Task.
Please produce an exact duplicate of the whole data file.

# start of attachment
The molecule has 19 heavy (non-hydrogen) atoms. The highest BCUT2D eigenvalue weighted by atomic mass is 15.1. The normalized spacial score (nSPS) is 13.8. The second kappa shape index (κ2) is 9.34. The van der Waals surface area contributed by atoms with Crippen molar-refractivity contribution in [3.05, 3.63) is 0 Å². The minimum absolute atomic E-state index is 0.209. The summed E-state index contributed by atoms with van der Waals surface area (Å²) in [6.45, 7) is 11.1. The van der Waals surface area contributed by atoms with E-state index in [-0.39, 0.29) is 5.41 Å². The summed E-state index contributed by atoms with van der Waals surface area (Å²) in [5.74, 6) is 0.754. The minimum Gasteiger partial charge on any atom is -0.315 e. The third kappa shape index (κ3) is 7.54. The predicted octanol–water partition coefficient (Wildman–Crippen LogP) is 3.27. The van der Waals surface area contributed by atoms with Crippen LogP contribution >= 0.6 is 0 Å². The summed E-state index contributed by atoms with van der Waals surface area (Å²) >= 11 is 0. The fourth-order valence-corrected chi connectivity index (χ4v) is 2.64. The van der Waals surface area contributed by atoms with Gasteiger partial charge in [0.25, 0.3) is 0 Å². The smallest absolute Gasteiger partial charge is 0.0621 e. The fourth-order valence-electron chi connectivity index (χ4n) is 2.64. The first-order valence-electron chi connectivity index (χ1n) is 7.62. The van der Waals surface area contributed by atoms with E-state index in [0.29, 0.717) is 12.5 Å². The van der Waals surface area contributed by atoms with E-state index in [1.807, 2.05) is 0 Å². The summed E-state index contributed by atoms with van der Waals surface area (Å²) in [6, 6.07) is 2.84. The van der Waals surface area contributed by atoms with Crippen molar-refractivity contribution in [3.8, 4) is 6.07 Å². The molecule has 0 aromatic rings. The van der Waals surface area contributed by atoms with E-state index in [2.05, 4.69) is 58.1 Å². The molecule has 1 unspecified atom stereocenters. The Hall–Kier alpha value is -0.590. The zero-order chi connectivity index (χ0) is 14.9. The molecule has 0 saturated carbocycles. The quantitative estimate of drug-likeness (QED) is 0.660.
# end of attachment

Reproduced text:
The molecule has 19 heavy (non-hydrogen) atoms. The highest BCUT2D eigenvalue weighted by atomic mass is 15.1. The normalized spacial score (nSPS) is 13.8. The second kappa shape index (κ2) is 9.34. The van der Waals surface area contributed by atoms with Crippen molar-refractivity contribution in [3.05, 3.63) is 0 Å². The minimum absolute atomic E-state index is 0.209. The summed E-state index contributed by atoms with van der Waals surface area (Å²) in [6.45, 7) is 11.1. The van der Waals surface area contributed by atoms with E-state index in [-0.39, 0.29) is 5.41 Å². The summed E-state index contributed by atoms with van der Waals surface area (Å²) in [5.74, 6) is 0.754. The minimum Gasteiger partial charge on any atom is -0.315 e. The third kappa shape index (κ3) is 7.54. The predicted octanol–water partition coefficient (Wildman–Crippen LogP) is 3.27. The van der Waals surface area contributed by atoms with Crippen LogP contribution >= 0.6 is 0 Å². The summed E-state index contributed by atoms with van der Waals surface area (Å²) >= 11 is 0. The fourth-order valence-corrected chi connectivity index (χ4v) is 2.64. The van der Waals surface area contributed by atoms with Gasteiger partial charge in [0.25, 0.3) is 0 Å². The smallest absolute Gasteiger partial charge is 0.0621 e. The fourth-order valence-electron chi connectivity index (χ4n) is 2.64. The first-order valence-electron chi connectivity index (χ1n) is 7.62. The van der Waals surface area contributed by atoms with E-state index in [0.29, 0.717) is 12.5 Å². The van der Waals surface area contributed by atoms with E-state index in [1.807, 2.05) is 0 Å². The summed E-state index contributed by atoms with van der Waals surface area (Å²) in [6, 6.07) is 2.84. The van der Waals surface area contributed by atoms with Crippen molar-refractivity contribution in [3.8, 4) is 6.07 Å². The molecule has 0 aromatic rings. The van der Waals surface area contributed by atoms with E-state index in [2.05, 4.69) is 58.1 Å². The molecule has 1 unspecified atom stereocenters. The Hall–Kier alpha value is -0.590. The zero-order chi connectivity index (χ0) is 14.9. The molecule has 0 saturated carbocycles. The quantitative estimate of drug-likeness (QED) is 0.660.